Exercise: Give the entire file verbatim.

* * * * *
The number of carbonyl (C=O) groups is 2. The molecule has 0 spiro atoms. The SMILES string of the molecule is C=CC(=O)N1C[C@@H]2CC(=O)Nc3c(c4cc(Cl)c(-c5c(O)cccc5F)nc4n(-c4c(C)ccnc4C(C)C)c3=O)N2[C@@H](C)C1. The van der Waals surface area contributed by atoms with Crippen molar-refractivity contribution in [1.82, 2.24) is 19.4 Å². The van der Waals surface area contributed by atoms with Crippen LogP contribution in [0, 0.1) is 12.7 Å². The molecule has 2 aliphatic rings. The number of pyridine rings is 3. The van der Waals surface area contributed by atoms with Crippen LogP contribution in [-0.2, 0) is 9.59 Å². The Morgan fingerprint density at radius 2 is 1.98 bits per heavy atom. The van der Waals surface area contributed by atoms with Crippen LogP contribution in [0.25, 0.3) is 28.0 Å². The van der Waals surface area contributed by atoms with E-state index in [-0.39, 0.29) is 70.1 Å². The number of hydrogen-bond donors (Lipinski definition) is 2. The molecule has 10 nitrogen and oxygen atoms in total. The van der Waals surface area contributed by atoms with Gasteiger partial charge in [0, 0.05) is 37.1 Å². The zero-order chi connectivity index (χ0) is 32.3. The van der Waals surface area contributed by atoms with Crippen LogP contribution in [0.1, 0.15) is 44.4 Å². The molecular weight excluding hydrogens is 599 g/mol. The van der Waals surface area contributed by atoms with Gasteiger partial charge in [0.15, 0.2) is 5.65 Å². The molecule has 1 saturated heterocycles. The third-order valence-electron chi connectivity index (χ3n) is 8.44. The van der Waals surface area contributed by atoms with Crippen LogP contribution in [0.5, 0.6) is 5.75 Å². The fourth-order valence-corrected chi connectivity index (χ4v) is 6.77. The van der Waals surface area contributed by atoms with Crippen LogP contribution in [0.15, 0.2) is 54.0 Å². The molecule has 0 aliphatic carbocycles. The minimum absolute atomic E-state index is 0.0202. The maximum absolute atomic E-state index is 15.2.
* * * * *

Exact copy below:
The number of carbonyl (C=O) groups is 2. The molecule has 0 spiro atoms. The SMILES string of the molecule is C=CC(=O)N1C[C@@H]2CC(=O)Nc3c(c4cc(Cl)c(-c5c(O)cccc5F)nc4n(-c4c(C)ccnc4C(C)C)c3=O)N2[C@@H](C)C1. The van der Waals surface area contributed by atoms with Crippen molar-refractivity contribution in [1.82, 2.24) is 19.4 Å². The van der Waals surface area contributed by atoms with Crippen LogP contribution in [0, 0.1) is 12.7 Å². The molecule has 2 aliphatic rings. The number of pyridine rings is 3. The van der Waals surface area contributed by atoms with Crippen LogP contribution in [-0.2, 0) is 9.59 Å². The Morgan fingerprint density at radius 2 is 1.98 bits per heavy atom. The van der Waals surface area contributed by atoms with Crippen LogP contribution in [0.25, 0.3) is 28.0 Å². The van der Waals surface area contributed by atoms with E-state index in [-0.39, 0.29) is 70.1 Å². The number of hydrogen-bond donors (Lipinski definition) is 2. The molecule has 10 nitrogen and oxygen atoms in total. The van der Waals surface area contributed by atoms with Gasteiger partial charge in [0, 0.05) is 37.1 Å². The zero-order chi connectivity index (χ0) is 32.3. The van der Waals surface area contributed by atoms with Crippen LogP contribution in [0.1, 0.15) is 44.4 Å². The molecular weight excluding hydrogens is 599 g/mol. The van der Waals surface area contributed by atoms with Gasteiger partial charge in [0.15, 0.2) is 5.65 Å². The molecule has 1 saturated heterocycles. The third-order valence-electron chi connectivity index (χ3n) is 8.44. The van der Waals surface area contributed by atoms with Crippen LogP contribution in [0.5, 0.6) is 5.75 Å². The fourth-order valence-corrected chi connectivity index (χ4v) is 6.77. The van der Waals surface area contributed by atoms with Crippen LogP contribution in [0.15, 0.2) is 54.0 Å². The molecule has 0 aliphatic carbocycles. The minimum absolute atomic E-state index is 0.0202. The maximum absolute atomic E-state index is 15.2.